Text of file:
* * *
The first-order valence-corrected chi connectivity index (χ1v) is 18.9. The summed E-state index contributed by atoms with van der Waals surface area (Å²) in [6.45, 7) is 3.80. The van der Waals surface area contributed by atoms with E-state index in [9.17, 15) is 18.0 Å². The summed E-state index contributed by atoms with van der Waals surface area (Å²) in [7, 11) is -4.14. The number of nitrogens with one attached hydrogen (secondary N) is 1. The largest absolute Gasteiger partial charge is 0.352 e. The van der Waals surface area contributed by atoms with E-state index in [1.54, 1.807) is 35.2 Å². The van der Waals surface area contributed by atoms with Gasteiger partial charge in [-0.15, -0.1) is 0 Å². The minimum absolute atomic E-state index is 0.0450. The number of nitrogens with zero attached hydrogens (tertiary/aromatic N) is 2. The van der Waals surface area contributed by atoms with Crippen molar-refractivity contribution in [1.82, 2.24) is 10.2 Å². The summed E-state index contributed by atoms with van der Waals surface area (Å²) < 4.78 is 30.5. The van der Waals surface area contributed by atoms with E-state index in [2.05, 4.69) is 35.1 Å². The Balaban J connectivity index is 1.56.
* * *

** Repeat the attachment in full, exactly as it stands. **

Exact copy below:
The first-order valence-corrected chi connectivity index (χ1v) is 18.9. The summed E-state index contributed by atoms with van der Waals surface area (Å²) in [6.45, 7) is 3.80. The van der Waals surface area contributed by atoms with E-state index in [9.17, 15) is 18.0 Å². The summed E-state index contributed by atoms with van der Waals surface area (Å²) in [7, 11) is -4.14. The number of nitrogens with one attached hydrogen (secondary N) is 1. The largest absolute Gasteiger partial charge is 0.352 e. The van der Waals surface area contributed by atoms with E-state index in [1.54, 1.807) is 35.2 Å². The van der Waals surface area contributed by atoms with Gasteiger partial charge in [-0.15, -0.1) is 0 Å². The minimum absolute atomic E-state index is 0.0450. The number of nitrogens with zero attached hydrogens (tertiary/aromatic N) is 2. The van der Waals surface area contributed by atoms with Crippen molar-refractivity contribution in [1.82, 2.24) is 10.2 Å². The summed E-state index contributed by atoms with van der Waals surface area (Å²) < 4.78 is 30.5. The van der Waals surface area contributed by atoms with E-state index in [2.05, 4.69) is 35.1 Å². The Balaban J connectivity index is 1.56.